Virtual note taking is the ability to take notes virtually on computers or mobile devices. This can be accomplished by using a number of different programs or mobile apps. In addition to creating new notes, many programs allow for annotation of other document types.
This guide covers some of the major tools available for virtual note taking but it is not an exhaustive list - you may find alternatives that work better for you!
Files on a laptop or desktop can be easily transferred to mobile devices.
For iPads and iPhones:
For Android devices with a Windows computer:
For Android devices with Mac OS:
Cloud storage is one option for sharing documents across devices. The most common providers are OneDrive, Google Drive, Box, and Dropbox, as well as iCloud Drive for Apple users. All offer online storage with sync capabilities, allow for easy collaboration with others, and integrate with most note taking apps or programs. The main differences are storage space and price of premium accounts.
Tip: Most of the cloud storage services provide 2-step verification. Typically, a code is sent via text message when setting up an account or accessing for the first time from a new device. It is highly recommended that this verification is enabled, as it gives an extra layer of security when using these services.
Accessing documents on iPads and iPhones can be done in one of two ways. If the document is saved to the device within a specific note taking app, then there should be the option to open that file within the app. If a document is saved in another app, look for the option to 'Open In...' or the symbol. Choosing this option will provide a list of apps installed on the device that the document can be opened in - search for the note taking app of your choice.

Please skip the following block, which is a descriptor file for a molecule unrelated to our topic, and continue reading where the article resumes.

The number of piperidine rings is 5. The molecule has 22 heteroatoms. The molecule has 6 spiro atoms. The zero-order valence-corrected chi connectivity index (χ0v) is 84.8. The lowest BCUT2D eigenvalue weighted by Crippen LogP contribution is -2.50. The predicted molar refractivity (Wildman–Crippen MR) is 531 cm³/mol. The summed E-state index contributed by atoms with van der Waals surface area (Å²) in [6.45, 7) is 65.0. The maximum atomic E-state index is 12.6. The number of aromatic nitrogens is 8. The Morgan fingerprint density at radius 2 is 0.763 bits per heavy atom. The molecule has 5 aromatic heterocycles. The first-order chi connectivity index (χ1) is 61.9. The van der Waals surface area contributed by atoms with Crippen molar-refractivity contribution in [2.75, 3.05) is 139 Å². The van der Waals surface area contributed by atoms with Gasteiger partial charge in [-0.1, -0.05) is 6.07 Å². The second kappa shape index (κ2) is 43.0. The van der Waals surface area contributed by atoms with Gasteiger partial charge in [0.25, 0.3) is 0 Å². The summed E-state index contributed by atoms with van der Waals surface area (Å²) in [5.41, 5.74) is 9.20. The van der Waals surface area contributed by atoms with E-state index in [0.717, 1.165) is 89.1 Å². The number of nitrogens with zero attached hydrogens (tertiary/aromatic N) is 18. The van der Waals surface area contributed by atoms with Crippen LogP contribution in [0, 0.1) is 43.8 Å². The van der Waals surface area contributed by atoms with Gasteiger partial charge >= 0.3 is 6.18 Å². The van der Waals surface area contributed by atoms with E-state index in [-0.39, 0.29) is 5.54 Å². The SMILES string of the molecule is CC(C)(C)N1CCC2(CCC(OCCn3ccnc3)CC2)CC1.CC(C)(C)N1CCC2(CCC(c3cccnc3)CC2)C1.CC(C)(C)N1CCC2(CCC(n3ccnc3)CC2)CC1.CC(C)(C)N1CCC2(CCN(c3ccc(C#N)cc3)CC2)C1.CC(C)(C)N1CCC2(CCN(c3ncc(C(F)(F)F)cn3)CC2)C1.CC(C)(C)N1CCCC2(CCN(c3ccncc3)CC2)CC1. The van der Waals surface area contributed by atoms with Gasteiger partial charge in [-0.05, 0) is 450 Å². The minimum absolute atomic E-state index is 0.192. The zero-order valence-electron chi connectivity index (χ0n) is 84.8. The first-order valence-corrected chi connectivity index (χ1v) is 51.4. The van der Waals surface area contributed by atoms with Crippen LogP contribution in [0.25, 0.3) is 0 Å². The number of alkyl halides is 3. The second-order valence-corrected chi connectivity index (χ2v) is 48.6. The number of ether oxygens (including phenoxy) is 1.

Many resources from the MSU Libraries, such as journal articles and ebooks, can be used with virtual note taking apps if they are saved as a PDF first. The PDF file(s) can then be opened in or sent to your note taking app.
There may be some limitations to functionality depending on what type of PDF the publisher makes available:
If the PDF file is 'readable', meaning the content can be scanned and searched by other software, there should be no limitations on note taking functionality and any app may be used. If you can highlight individual words or sentences and use features like highlight, strike through, or underline in an annotation program your PDF is readable.
If the PDF is a flat image it may not be possible to make annotations such as highlighting or underlining, although freehand annotations and sticky notes may still be possible to add to the document.
One option to try is to first use a program with optical character recognition (OCR) to generate a copy of the PDF that is searchable and readable. Otherwise apps that support freehand annotations are the best choice to use with this type of PDF.
If the PDF is protected by digital rights management (DRM) it means that the content cannot be modified and annotation capabilities are limited. The best choice for annotating these PDFs are apps that allow for freehand annotations as the annotations are treated as a separate layer added on top of the original document. You may be limited in syncing or exporting these files beyond the note taking app.
Accessories can be extremely helpful when taking notes on mobile devices. A stylus can closely replicate the same experience as using a pen and paper, and an external keyboard may be easier to use than the one provided on the device's screen. Below are some reviews of styluses and keyboards that may help you determine which one(s) to choose.